A Looming Water Crisis Threatens Lebanon’s Waning Stability – The Organization for World Peace


On July 23, UNICEF announced that Lebanon’s water system is on the verge of collapse. They estimate that water pumping will gradually decrease and potentially even cease over the next four to six weeks. According to UNICEF, 71% of Lebanon’s population is at risk of losing safe drinking water, which amounts to four million people, including one million refugees. The loss of access to clean water for such a large portion of Lebanon’s population would endanger individual health, as well as the public health system, and would throw a wrench into the country’s declining stability.

The threat to Lebanon’s water system is a result of various shortages in fuel, funding and essential supplies, including chlorine and spare parts. Recent fuel shortages on a broader scale have already halted parts of Lebanon’s economy and are now threatening the basic necessity of safe water as well. Lebanon has also experienced outages and irregular power supply, which have interrupted the treatment, pumping and distribution of water.

Yukie Mokuo, UNICEF’s Representative in Lebanon, explained that “Lebanon’s public water system is on life support and could collapse at any moment.” This threat falls in the middle of the country’s summer and amid rising COVID-19 cases due to the Delta variant. Lebanon’s health sector has already faced major challenges from various waves of COVID-19 cases, resulting in a weakened infrastructure. The impact of a water system collapse on Lebanon’s already struggling healthcare system would be immense, and essential facilities like hospitals and schools could not function in the event of a sudden loss of access to drinking water. UNICEF explains that there would be an increase in disease from both the lack of safe water and the subsequent challenges for healthcare infrastructure.

In addition to the broader public health implications, many individuals and families would be put at greater risk. Four million people would be desperate for new sources of water and forced to choose from extremely costly and unsanitary options. The risk to hygiene and personal health would grow substantially, particularly for women and adolescent girls, who would face even more challenges in safeguarding their health and well-being.

Mokuo emphasized the impact of Lebanon’s struggling economy, saying “the water sector is being squeezed to destruction by the current economic crisis in Lebanon.” Since 2020, the prices of private sector water supplies have increased by 35%. Public water suppliers are also struggling to afford the essential parts and resources necessary to maintain the system. If the public water supply collapsed, UNICEF estimates that water costs could increase by 200% a month from having to turn to alternative suppliers. Such an increase would be completely unmanageable for most households, especially for particularly vulnerable populations such as refugees.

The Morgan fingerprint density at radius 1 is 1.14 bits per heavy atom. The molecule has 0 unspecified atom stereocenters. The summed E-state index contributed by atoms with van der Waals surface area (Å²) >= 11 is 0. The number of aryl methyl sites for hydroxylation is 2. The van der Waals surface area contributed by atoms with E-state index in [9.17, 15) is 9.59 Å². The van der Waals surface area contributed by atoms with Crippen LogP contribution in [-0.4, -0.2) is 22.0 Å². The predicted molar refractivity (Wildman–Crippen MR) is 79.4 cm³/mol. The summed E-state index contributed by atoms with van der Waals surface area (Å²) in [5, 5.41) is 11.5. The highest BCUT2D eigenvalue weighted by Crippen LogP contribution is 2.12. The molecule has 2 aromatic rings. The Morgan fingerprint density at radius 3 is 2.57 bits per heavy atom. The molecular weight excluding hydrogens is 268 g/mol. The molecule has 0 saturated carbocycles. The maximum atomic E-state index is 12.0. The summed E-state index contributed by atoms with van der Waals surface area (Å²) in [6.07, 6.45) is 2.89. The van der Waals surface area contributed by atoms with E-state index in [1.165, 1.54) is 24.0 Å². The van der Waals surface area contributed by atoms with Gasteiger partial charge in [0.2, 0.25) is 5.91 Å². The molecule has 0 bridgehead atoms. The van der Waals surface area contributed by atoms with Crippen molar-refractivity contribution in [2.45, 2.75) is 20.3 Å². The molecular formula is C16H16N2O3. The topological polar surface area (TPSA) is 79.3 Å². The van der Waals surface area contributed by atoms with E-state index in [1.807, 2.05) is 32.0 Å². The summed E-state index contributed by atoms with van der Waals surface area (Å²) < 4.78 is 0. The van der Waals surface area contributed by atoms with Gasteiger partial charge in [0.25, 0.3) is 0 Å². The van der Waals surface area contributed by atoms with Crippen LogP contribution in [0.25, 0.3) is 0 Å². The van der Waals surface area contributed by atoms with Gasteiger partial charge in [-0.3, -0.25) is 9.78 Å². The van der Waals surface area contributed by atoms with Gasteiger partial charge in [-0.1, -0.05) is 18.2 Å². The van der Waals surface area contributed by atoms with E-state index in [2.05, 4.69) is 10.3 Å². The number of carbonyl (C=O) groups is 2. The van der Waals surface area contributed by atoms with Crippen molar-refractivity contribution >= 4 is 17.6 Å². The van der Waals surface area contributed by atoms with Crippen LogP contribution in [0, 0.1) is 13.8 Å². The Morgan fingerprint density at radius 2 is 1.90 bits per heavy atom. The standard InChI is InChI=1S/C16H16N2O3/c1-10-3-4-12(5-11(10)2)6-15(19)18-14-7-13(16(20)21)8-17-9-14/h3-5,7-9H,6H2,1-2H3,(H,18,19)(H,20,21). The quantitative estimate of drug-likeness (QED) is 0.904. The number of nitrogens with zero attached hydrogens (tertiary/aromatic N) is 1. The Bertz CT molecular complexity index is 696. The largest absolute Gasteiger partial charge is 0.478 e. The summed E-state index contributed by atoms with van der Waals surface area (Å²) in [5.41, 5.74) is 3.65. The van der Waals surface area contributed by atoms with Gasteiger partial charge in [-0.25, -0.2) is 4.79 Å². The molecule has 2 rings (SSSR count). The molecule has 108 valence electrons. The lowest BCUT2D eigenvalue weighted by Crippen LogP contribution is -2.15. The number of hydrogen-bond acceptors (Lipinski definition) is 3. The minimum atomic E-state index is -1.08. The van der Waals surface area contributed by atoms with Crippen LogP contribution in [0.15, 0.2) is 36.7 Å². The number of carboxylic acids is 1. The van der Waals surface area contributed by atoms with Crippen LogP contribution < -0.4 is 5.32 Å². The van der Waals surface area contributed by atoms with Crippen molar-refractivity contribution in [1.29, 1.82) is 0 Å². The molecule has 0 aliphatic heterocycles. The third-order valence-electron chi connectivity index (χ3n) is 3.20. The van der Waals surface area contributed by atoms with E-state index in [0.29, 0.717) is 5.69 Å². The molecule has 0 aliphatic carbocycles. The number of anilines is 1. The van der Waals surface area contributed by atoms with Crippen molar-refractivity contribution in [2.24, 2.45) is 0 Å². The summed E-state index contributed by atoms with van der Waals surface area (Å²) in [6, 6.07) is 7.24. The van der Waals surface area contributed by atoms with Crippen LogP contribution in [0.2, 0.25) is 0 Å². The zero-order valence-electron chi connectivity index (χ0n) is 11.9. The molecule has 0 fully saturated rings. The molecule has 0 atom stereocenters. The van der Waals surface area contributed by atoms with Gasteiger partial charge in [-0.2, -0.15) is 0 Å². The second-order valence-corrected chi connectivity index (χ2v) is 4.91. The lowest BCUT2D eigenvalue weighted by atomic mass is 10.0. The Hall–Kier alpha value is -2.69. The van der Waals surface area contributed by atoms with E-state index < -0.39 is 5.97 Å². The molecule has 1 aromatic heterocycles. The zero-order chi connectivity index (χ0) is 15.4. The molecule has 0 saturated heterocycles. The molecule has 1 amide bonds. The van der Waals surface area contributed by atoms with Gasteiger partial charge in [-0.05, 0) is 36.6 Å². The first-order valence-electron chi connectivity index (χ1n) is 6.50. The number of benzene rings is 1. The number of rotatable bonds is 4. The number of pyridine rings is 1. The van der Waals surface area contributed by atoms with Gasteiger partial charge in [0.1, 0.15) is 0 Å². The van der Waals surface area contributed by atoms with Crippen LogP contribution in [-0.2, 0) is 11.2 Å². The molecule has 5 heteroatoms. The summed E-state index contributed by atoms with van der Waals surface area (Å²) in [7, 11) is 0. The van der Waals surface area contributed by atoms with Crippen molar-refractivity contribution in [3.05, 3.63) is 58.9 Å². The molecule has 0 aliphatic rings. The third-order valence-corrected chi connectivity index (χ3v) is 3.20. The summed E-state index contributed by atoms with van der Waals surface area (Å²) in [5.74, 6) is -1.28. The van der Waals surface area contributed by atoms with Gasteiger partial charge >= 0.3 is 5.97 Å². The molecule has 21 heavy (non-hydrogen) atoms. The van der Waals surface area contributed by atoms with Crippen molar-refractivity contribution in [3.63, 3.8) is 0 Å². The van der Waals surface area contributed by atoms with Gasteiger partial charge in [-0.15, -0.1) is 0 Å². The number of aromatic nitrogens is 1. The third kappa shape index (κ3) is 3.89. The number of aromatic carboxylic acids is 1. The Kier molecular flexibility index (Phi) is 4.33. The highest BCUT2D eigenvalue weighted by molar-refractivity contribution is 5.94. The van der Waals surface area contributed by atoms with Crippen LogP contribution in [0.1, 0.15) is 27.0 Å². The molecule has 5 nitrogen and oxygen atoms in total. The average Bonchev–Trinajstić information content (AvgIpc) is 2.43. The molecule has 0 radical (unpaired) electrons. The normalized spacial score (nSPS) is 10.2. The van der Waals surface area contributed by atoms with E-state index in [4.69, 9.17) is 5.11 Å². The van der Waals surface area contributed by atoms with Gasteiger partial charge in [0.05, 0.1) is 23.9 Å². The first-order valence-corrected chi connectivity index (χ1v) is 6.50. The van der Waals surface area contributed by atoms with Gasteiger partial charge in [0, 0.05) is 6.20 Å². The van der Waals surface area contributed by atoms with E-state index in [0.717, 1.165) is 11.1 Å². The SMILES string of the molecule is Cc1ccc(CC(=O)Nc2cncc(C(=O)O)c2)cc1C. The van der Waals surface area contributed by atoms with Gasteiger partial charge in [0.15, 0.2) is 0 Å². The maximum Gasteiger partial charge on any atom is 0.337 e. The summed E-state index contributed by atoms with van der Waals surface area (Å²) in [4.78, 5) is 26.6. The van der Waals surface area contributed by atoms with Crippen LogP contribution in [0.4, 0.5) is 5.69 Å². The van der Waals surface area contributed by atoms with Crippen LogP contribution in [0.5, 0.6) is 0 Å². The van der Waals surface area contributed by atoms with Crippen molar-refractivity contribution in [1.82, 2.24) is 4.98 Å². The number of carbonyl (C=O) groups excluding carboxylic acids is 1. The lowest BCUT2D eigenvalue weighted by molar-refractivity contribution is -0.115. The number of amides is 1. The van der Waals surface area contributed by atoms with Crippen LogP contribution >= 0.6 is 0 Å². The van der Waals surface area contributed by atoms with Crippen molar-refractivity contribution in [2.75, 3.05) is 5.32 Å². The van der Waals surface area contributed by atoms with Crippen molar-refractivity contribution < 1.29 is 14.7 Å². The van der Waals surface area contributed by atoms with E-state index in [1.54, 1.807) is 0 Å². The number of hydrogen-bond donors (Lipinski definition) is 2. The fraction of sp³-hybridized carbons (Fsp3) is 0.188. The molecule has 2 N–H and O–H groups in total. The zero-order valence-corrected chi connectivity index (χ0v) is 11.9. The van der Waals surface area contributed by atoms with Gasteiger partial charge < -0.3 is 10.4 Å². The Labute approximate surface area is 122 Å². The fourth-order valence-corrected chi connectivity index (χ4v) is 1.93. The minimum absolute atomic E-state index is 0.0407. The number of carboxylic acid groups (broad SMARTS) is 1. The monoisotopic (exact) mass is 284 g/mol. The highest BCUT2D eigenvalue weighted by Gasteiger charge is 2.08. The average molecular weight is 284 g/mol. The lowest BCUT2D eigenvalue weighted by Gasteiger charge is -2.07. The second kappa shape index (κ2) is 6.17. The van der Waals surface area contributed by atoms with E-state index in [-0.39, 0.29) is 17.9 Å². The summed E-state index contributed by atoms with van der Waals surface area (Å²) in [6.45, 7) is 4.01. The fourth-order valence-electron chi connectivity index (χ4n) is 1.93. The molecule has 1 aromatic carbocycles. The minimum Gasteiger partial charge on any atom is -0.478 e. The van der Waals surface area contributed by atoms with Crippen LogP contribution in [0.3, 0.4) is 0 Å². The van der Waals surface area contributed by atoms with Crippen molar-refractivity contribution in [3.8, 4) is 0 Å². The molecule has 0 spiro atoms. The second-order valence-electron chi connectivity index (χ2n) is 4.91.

The unstable water system is a reflection of Lebanon’s broader economic as well as political instability. The Beirut port explosion in August 2020 was a devastating event, killing over 200 people and injuring thousands more and is a clear example of both the government’s neglect and the country’s instability. The World Bank has described Lebanon’s financial crisis as one of the worst economic disasters since the mid-19th century. Its currency has been dropping since October 2019, losing over 95% of its value in that time, and it is likely that more than half of Lebanon’s population has fallen below the poverty line. In Fall 2020, the World Bank described the crisis as a “deliberate depression,” a phrase targeting Lebanon’s leaders who have done little to relieve the financial struggle. Politically, Lebanon has recently been pushed into further uncertainty as well. In July, former Prime Minister Saad Hariri stopped his bid to rescue the administration, leaving Lebanon in a continuing political limbo. As political instability rises, the economic crisis also worsens, making the potential collapse of the water system even more concerning.

It costs UNICEF 40 million USD a year to continue providing water to over four million people across Lebanon. Mokuo said UNICEF remains committed to supporting communities with all available resources, “but this alarming situation requires immediate and sustained funding.” Without a supportive government and a strong economy to rectify the issue, Lebanon could face extreme consequences with the potential collapse of its public water system. Losing the right and necessity of access to clean water would be devastating, particularly as the pandemic continues during a major economic struggle.



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